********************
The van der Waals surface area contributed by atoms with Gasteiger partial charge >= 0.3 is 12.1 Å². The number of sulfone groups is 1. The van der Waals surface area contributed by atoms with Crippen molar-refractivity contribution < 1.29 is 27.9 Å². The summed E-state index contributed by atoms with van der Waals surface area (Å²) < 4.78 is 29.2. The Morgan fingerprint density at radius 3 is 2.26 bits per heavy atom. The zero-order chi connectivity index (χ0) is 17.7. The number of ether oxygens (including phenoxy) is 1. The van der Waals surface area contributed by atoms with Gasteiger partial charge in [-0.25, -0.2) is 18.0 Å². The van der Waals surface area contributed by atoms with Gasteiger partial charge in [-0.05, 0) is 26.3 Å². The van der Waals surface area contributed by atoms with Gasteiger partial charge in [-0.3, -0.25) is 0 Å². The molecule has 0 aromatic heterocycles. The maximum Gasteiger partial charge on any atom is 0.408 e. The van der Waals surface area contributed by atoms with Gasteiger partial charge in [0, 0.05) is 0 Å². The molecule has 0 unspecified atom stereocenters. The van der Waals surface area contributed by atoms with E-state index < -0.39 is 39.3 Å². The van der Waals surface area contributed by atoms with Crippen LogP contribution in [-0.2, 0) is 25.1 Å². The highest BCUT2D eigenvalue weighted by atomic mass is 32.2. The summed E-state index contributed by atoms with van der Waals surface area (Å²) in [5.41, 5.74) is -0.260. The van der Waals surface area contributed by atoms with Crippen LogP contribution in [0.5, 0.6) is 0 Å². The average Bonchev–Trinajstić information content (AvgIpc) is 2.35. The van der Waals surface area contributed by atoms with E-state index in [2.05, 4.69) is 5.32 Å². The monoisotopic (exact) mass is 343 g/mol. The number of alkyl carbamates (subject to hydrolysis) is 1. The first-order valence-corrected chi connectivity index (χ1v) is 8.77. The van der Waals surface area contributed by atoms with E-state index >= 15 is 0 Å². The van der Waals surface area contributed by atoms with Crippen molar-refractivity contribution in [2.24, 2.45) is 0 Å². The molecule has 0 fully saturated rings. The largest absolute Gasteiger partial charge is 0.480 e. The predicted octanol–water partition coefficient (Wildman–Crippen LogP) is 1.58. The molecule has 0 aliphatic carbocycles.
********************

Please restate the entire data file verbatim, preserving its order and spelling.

The van der Waals surface area contributed by atoms with Gasteiger partial charge >= 0.3 is 12.1 Å². The number of sulfone groups is 1. The van der Waals surface area contributed by atoms with Crippen molar-refractivity contribution < 1.29 is 27.9 Å². The summed E-state index contributed by atoms with van der Waals surface area (Å²) < 4.78 is 29.2. The Morgan fingerprint density at radius 3 is 2.26 bits per heavy atom. The zero-order chi connectivity index (χ0) is 17.7. The number of ether oxygens (including phenoxy) is 1. The van der Waals surface area contributed by atoms with Gasteiger partial charge in [-0.25, -0.2) is 18.0 Å². The van der Waals surface area contributed by atoms with Gasteiger partial charge in [-0.05, 0) is 26.3 Å². The van der Waals surface area contributed by atoms with Gasteiger partial charge in [-0.3, -0.25) is 0 Å². The molecule has 0 aromatic heterocycles. The maximum Gasteiger partial charge on any atom is 0.408 e. The van der Waals surface area contributed by atoms with Gasteiger partial charge in [0, 0.05) is 0 Å². The molecule has 0 unspecified atom stereocenters. The van der Waals surface area contributed by atoms with E-state index < -0.39 is 39.3 Å². The van der Waals surface area contributed by atoms with Crippen LogP contribution in [-0.2, 0) is 25.1 Å². The highest BCUT2D eigenvalue weighted by atomic mass is 32.2. The summed E-state index contributed by atoms with van der Waals surface area (Å²) in [5.41, 5.74) is -0.260. The van der Waals surface area contributed by atoms with Crippen LogP contribution in [0.5, 0.6) is 0 Å². The average Bonchev–Trinajstić information content (AvgIpc) is 2.35. The van der Waals surface area contributed by atoms with E-state index in [2.05, 4.69) is 5.32 Å². The monoisotopic (exact) mass is 343 g/mol. The number of alkyl carbamates (subject to hydrolysis) is 1. The first-order valence-corrected chi connectivity index (χ1v) is 8.77. The van der Waals surface area contributed by atoms with E-state index >= 15 is 0 Å². The van der Waals surface area contributed by atoms with Crippen molar-refractivity contribution in [2.24, 2.45) is 0 Å². The molecule has 0 fully saturated rings. The largest absolute Gasteiger partial charge is 0.480 e. The predicted octanol–water partition coefficient (Wildman–Crippen LogP) is 1.58. The molecule has 0 aliphatic carbocycles.